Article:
Reed -- whose most vivid recollection was how desperately he coveted the catering truck -- learned a few lessons on that shoot, like it's better to keep things hush-hush than to invite a swarm of fame-seekers beating a path to the swinging doors, over which looms the best neon sign in Bakersfield.

"Back in those days, we opened pretty early," said Reed, who has owned the bar since 1976. "There were these women who came in dressed to the nines, wanting to be discovered. By the time they shot -- it was a nighttime shoot -- they were drunker than hell and their makeup was smeared. I can still remember the face of one gal. She was pretty when she came in."

The "Entertainment" crew wasn't looking for pretty extras, so the Thursday morning drinkers, who filed in like clockwork, were in luck.

"We have one particular regular," said Reed-Fike. "He's 80 years old and his name is Dan. He's as grouchy as they come. He wanted to sit in the seat he always sits in and drink the mug of beer he always drinks, and when they were moving people around, they asked grouchy old Dan to scoot down, and he said no. They said, 'Oh, no, he's fine. Leave him there.'"

But the crew had the last laugh on Dan, literally.

"They had Dan and a lovely Vietnam vet stand up near the door to look like they're watching this horrible act," said Reed-Fike, who didn't give Dan's last name. "Dan says during the scene, 'I don't know why I even moved to Bakersfield' -- because he's grouchy and rude and doesn't care whose scene he's ruining. And then when the scene was over, it was silent for a second and then the director and cast erupted in laughter and the director said, 'It works.'"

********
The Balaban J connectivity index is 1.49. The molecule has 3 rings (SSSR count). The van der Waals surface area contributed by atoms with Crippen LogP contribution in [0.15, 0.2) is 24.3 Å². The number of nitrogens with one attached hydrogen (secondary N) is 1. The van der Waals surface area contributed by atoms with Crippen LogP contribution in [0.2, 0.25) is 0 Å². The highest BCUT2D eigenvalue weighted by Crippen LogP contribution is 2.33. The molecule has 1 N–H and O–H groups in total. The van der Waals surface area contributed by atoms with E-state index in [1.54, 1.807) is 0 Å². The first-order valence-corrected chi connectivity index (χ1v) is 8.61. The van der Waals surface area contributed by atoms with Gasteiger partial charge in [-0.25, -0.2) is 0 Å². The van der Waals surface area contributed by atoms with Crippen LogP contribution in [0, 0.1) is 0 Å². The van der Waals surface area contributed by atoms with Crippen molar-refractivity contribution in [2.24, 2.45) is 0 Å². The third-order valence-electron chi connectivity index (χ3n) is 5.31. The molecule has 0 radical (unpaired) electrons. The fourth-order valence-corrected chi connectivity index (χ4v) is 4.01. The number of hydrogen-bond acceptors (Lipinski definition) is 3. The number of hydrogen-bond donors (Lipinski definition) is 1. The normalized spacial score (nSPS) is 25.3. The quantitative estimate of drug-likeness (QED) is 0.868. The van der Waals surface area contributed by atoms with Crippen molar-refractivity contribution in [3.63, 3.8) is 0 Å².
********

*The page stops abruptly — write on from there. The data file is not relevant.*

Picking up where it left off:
Reed-Fike has no way of knowing, of course, whether her starchy regular will make the final cut, or if any of the extras will. She was too busy running around the bar unplugging this and silencing that to do much barstool sitting herself, but she did get to sling drinks with her bartender for a few shots.

"This is the biggest film shoot we've ever had (at the bar)," said Fike-Reed, noting the 20-odd-member crew showed up about 9:30 a.m. and left around 2. "It was a little more serious than we expected. I thought it was just going to be a few stills."

The owners were paid $400 for their trouble -- which is about the take of an average Thursday for that time period -- but they said they did it for the fun of it anyway.

"But it was so exhausting," said Reed-Fike, who was beating a path to the family's home on the coast when reached by phone. "I was so glad when they left so I could turn my air back on and get back to normal."

Speaking of getting back to normal, how is grouchy old Dan holding up?

"He just wanted to come down like he does every day to watch his old movies on Turner Classics we let him watch, drink his beer and enjoy his air-conditioning. But tomorrow morning, dollars to doughnuts, he'll be bragging he was in there and that he was asked to be in a scene."